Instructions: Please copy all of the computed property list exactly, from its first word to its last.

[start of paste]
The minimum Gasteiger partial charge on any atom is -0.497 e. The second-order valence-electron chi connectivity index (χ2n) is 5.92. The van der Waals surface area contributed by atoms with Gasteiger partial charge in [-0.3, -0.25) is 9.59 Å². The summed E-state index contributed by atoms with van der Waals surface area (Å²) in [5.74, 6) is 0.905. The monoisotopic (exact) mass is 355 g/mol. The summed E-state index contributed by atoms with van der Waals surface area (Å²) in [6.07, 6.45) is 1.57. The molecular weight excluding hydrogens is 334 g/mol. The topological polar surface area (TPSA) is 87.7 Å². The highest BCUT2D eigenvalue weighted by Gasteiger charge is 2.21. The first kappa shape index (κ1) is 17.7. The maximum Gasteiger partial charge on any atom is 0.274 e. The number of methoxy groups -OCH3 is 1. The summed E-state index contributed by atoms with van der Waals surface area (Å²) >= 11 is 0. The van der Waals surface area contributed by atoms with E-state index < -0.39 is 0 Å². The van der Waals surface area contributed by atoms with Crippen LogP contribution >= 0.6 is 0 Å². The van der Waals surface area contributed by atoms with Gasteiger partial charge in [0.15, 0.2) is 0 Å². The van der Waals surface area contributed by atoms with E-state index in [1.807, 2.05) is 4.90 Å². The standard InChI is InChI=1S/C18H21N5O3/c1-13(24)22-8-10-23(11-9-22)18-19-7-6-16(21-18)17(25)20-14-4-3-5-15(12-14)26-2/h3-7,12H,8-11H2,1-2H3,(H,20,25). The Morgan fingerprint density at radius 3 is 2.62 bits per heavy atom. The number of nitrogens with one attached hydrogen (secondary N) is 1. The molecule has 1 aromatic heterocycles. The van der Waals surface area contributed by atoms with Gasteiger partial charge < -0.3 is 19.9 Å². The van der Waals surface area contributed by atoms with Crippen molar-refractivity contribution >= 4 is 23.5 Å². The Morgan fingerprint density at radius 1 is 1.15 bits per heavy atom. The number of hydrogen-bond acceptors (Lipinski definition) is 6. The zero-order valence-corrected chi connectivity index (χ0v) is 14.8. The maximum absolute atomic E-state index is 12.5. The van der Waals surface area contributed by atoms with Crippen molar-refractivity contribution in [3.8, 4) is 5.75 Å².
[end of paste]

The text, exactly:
The minimum Gasteiger partial charge on any atom is -0.497 e. The second-order valence-electron chi connectivity index (χ2n) is 5.92. The van der Waals surface area contributed by atoms with Gasteiger partial charge in [-0.3, -0.25) is 9.59 Å². The summed E-state index contributed by atoms with van der Waals surface area (Å²) in [5.74, 6) is 0.905. The monoisotopic (exact) mass is 355 g/mol. The summed E-state index contributed by atoms with van der Waals surface area (Å²) in [6.07, 6.45) is 1.57. The molecular weight excluding hydrogens is 334 g/mol. The topological polar surface area (TPSA) is 87.7 Å². The highest BCUT2D eigenvalue weighted by Gasteiger charge is 2.21. The first kappa shape index (κ1) is 17.7. The maximum Gasteiger partial charge on any atom is 0.274 e. The number of methoxy groups -OCH3 is 1. The summed E-state index contributed by atoms with van der Waals surface area (Å²) >= 11 is 0. The van der Waals surface area contributed by atoms with E-state index < -0.39 is 0 Å². The van der Waals surface area contributed by atoms with Crippen LogP contribution >= 0.6 is 0 Å². The van der Waals surface area contributed by atoms with Gasteiger partial charge in [0.15, 0.2) is 0 Å². The van der Waals surface area contributed by atoms with E-state index in [1.807, 2.05) is 4.90 Å². The standard InChI is InChI=1S/C18H21N5O3/c1-13(24)22-8-10-23(11-9-22)18-19-7-6-16(21-18)17(25)20-14-4-3-5-15(12-14)26-2/h3-7,12H,8-11H2,1-2H3,(H,20,25). The Morgan fingerprint density at radius 3 is 2.62 bits per heavy atom. The number of nitrogens with one attached hydrogen (secondary N) is 1. The molecule has 1 aromatic heterocycles. The van der Waals surface area contributed by atoms with Gasteiger partial charge < -0.3 is 19.9 Å². The van der Waals surface area contributed by atoms with Crippen molar-refractivity contribution >= 4 is 23.5 Å². The Morgan fingerprint density at radius 1 is 1.15 bits per heavy atom. The number of hydrogen-bond acceptors (Lipinski definition) is 6. The zero-order valence-corrected chi connectivity index (χ0v) is 14.8. The maximum absolute atomic E-state index is 12.5. The van der Waals surface area contributed by atoms with Crippen molar-refractivity contribution in [3.8, 4) is 5.75 Å².